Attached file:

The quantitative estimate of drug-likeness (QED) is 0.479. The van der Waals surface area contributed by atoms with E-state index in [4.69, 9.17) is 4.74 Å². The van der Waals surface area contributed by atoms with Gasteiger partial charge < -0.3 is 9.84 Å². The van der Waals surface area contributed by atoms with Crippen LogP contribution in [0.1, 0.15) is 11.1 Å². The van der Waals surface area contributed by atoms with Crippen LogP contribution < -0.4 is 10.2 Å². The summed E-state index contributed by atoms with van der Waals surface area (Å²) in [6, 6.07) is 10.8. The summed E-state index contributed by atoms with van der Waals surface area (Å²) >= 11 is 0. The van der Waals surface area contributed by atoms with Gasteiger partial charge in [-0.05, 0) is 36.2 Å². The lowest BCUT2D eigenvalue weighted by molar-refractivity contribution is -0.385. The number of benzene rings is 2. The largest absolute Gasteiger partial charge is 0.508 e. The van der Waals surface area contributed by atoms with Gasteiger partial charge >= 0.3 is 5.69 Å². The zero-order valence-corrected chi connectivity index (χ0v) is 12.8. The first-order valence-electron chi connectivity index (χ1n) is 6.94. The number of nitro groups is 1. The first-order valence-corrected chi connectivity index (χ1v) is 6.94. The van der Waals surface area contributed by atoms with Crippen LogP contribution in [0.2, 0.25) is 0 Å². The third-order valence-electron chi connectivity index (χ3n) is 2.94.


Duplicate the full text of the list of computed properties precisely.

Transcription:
The quantitative estimate of drug-likeness (QED) is 0.479. The van der Waals surface area contributed by atoms with E-state index in [4.69, 9.17) is 4.74 Å². The van der Waals surface area contributed by atoms with Gasteiger partial charge < -0.3 is 9.84 Å². The van der Waals surface area contributed by atoms with Crippen LogP contribution in [0.1, 0.15) is 11.1 Å². The van der Waals surface area contributed by atoms with Crippen LogP contribution < -0.4 is 10.2 Å². The summed E-state index contributed by atoms with van der Waals surface area (Å²) in [6, 6.07) is 10.8. The summed E-state index contributed by atoms with van der Waals surface area (Å²) >= 11 is 0. The van der Waals surface area contributed by atoms with Gasteiger partial charge in [-0.05, 0) is 36.2 Å². The lowest BCUT2D eigenvalue weighted by molar-refractivity contribution is -0.385. The number of benzene rings is 2. The largest absolute Gasteiger partial charge is 0.508 e. The van der Waals surface area contributed by atoms with Gasteiger partial charge >= 0.3 is 5.69 Å². The zero-order valence-corrected chi connectivity index (χ0v) is 12.8. The first-order valence-electron chi connectivity index (χ1n) is 6.94. The number of nitro groups is 1. The first-order valence-corrected chi connectivity index (χ1v) is 6.94. The van der Waals surface area contributed by atoms with Crippen LogP contribution in [0.2, 0.25) is 0 Å². The third-order valence-electron chi connectivity index (χ3n) is 2.94.